Monthly Archives: March 2015

Basil in the Basement

Getting that urge for the flavors of a Michigan summer? How about some basil? Growing Green Family Farms grows basil, cilantro, and microgreens in an environmentally controlled basement. They take care to maintain the right lighting, airflow, humidity, and temperature – so we can have basil in March!

Microgreens are small greens; usually no more than 2 inches tall. They are not sprouts, but are rather a young plant that is in between a sprout and an older green. They also grow kale, lettuces, wheatgrass, bok choy, and beet greens in a greenhouse.

No herbicides and pesticides are used. And, the fertilizer used is an all-natural mix of plant and mineral materials. The water is filtered rainwater.

So, what to do with basil when there are not a lot of other summer veggies around? How about paring them with dried tomatoes? Did you dry tomatoes last summer? If not, think about it for the upcoming summer. And, you can always make a pesto sauce!

I also send a small bunch of basil through the juicer when I am making a juice blend from other greens. It really adds a summery punch.

Where to find MI winter basil:

Fulton Street Farmers Market on Saturdays between 10:00 am to 1:00 pm.

Velo City Cycles in Holland on Saturdays between 11:00am and 1:00pm.

Farmhouse Deli in Saugatuck/Douglas on Saturdays between 9:30AM and 10:30am.

Nourish Organic Market in Grand Rapids.

Nathan from Growing Green

For more shopping details, visit their website.

Join my Hive!

Joshua KruisWe seem to have a love-hate relationship with bees. Maybe it stems from an inadvertent childhood bee sting, but many people are afraid of anything that looks like a bee. So, why care about bees?

According to NRDC research, keeping bees safe is good for the planet, the economy – and for our plates! They pollinate more than $15 billion worth of our US food. Would you miss Michigan cherries and apples if the trees were not pollinated? How about cucumbers, carrots, onions, and blueberries?

We want our food and lawns to look a certain way, and yet we don’t think about how the pesticides are affecting bees. And, we don’t think about habitat loss due to development or how climate change might affect bees and other beneficial insects. Let’s develop that mindset!

Wild Mitten Honey Co-op in Grand Rapids is doing just that by helping to save local bees. It started when founder, Joshua Kruis took a job removing bee and hornet nests from people’s property. They would ask him if the bees were going to be killed. (Again, the love-hate relationship.) On one trip, he borrowed some equipment and took the bees to his partner, Teresa DeJager as a gift for her garden.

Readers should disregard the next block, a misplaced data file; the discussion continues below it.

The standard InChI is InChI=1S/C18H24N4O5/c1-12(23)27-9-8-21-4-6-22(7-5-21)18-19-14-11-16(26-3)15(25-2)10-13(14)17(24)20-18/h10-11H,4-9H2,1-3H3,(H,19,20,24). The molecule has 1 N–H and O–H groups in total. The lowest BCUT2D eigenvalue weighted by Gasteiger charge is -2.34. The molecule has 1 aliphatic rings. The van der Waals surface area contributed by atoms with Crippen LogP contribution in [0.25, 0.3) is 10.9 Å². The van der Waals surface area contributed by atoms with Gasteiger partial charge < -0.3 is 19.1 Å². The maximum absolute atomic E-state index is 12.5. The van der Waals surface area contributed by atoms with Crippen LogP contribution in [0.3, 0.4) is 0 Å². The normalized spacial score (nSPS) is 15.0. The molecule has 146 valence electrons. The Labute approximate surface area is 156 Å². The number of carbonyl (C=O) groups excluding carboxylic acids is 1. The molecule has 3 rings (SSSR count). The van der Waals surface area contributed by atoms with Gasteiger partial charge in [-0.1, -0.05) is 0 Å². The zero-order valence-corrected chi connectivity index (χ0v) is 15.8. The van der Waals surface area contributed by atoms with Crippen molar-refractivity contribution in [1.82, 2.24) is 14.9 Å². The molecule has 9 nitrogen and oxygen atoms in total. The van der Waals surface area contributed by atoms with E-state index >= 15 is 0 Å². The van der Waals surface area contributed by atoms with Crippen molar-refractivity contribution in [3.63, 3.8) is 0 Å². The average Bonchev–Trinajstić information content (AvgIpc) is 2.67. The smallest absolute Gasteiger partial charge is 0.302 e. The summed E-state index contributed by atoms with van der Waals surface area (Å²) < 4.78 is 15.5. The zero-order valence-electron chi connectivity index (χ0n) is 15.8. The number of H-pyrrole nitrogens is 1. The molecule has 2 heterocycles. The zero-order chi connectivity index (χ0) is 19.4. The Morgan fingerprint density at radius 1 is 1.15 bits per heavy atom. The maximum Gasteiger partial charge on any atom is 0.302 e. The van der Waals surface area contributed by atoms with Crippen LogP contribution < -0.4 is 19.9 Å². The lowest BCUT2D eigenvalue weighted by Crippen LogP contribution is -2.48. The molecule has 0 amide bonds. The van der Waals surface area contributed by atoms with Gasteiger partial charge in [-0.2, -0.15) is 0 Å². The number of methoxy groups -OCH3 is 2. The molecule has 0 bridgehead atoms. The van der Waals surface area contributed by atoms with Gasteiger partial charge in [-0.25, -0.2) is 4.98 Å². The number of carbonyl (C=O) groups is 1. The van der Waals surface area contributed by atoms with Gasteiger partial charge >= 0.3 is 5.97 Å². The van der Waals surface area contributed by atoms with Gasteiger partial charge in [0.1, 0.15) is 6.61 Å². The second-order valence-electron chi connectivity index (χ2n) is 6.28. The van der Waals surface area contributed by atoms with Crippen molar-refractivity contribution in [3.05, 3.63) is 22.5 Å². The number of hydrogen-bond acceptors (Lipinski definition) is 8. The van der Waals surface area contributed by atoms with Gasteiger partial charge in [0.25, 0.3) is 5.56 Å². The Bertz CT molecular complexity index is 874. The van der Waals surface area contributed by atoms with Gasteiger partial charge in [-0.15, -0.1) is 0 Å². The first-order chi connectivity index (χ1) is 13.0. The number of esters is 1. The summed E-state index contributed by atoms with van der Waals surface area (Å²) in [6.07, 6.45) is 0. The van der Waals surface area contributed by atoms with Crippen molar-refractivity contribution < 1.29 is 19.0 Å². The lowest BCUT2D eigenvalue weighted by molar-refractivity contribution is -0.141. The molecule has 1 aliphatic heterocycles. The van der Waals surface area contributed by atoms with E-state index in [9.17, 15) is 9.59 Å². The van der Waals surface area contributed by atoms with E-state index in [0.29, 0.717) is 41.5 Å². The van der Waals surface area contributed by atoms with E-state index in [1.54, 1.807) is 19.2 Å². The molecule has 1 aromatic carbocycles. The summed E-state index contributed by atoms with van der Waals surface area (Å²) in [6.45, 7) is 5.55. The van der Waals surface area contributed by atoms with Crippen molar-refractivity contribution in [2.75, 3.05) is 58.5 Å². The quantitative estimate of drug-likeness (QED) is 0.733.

“While removing hives from people’s homes last summer I noticed that many were concerned about the wellbeing of the honeybees. Even though the hives were infested with a potentially lethal insecticide, people wanted to make sure that, if they were honeybees, they would not be killed,” said Kruis. Impressed by this and his love for the buzzing little ladies he started brainstorming how more people could be involved with caring for bees. He continued, “Getting started is a bit intimidating which is why the Co-op offers the opportunity to be a virtual beekeeper. Each of our members will have an opportunity to come down and visit the hive they sponsor at least 2 times a year. They will also receive updates on the health of their hive throughout the year, and of course, they receive honey from their hive.”

That’s how Wild Mitten Honey Co-op was born. Now YOU can become a virtual bee keeper! Join the Co-op by helping with the purchase of equipment and up to a 1 year supply of honey. You can also purchase additional honey, and set up a convenient recurring annual payment. Or, you can purchase a honey-lover subscription and have one, two, or three pounds of honey delivered right to your door! (Honey is delivered within a 10 mile radius of Grand Rapids, MI.)

Another way to support bees, is to join an event on Thursday April 7th at Mitten Brewery in Grand Rapids. The event will raise money to create a community apiary/garden onsite at the Well House garden with the goal of bringing the love of bees and beekeeping into the city. Well House provides safe, affordable housing to the homeless, and providing a haven for bees will add to their great mission!

The event will include a beard contest (women with crafted beards welcome too), entertainment by Rick Chyme (extraordinary rapper with an extraordinary beard), and a honeybee art raffle. You can also make your mark by adding graffiti to a hive box!

The hives are in the Grand Rapids, MI area and each is named after a flower. There are openings in my second hive. Visit their honey shop to get your membership. Be sure to indicate that you want to join Lavender hive! Let’s keep bees together.

Photos courtesy of Wild Mitten Honey Co-op

Photos courtesy of Wild Mitten Honey Co-op

Disclosure: I received an unsolicited discount on my Queen Bee Wild Mitten membership. They did not compensate me to write this post and all opinions expressed here are my own.

Be a Part of the Conversation

My two passions: Buildings and Food! How do they come together? Sustainability.

After being inspired by a documentary shown at a Vegan GR event, I researched livestock and greenhouse gases. The article attached below has the results. It’s located on the US Green Building Council website. We are looking for YOUR ideas about how sustainable food and sustainable buildings can complement each other.

CLICK HERE to inspire us!!

Let us know how you address food-related climate change and greenhouse gas emissions in your buildings. What do you see as the most pressing issues between food and buildings/occupants? And, what have you been reading lately about the data?

Thanks for sharing your knowledge!

Photo by Jim Gebben

Photo by Jim Gebben